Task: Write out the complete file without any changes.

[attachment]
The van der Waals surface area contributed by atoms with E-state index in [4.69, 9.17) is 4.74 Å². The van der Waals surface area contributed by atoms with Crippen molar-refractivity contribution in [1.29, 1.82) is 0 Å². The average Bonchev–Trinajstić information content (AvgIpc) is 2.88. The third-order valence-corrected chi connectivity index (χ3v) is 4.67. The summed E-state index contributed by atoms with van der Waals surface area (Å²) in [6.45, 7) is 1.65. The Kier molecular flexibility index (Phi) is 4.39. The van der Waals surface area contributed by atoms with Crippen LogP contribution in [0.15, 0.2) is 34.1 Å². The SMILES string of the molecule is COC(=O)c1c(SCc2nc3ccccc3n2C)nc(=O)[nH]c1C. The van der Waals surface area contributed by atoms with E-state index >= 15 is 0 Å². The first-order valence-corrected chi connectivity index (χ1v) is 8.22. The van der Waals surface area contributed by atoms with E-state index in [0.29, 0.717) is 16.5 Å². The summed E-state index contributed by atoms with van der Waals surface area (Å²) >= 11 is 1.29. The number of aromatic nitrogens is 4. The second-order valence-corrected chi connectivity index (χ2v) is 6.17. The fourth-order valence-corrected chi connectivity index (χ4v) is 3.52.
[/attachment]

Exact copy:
The van der Waals surface area contributed by atoms with E-state index in [4.69, 9.17) is 4.74 Å². The van der Waals surface area contributed by atoms with Crippen molar-refractivity contribution in [1.29, 1.82) is 0 Å². The average Bonchev–Trinajstić information content (AvgIpc) is 2.88. The third-order valence-corrected chi connectivity index (χ3v) is 4.67. The summed E-state index contributed by atoms with van der Waals surface area (Å²) in [6.45, 7) is 1.65. The Kier molecular flexibility index (Phi) is 4.39. The van der Waals surface area contributed by atoms with Crippen LogP contribution in [0.15, 0.2) is 34.1 Å². The SMILES string of the molecule is COC(=O)c1c(SCc2nc3ccccc3n2C)nc(=O)[nH]c1C. The van der Waals surface area contributed by atoms with E-state index >= 15 is 0 Å². The first-order valence-corrected chi connectivity index (χ1v) is 8.22. The van der Waals surface area contributed by atoms with E-state index in [0.29, 0.717) is 16.5 Å². The summed E-state index contributed by atoms with van der Waals surface area (Å²) >= 11 is 1.29. The number of aromatic nitrogens is 4. The second-order valence-corrected chi connectivity index (χ2v) is 6.17. The fourth-order valence-corrected chi connectivity index (χ4v) is 3.52.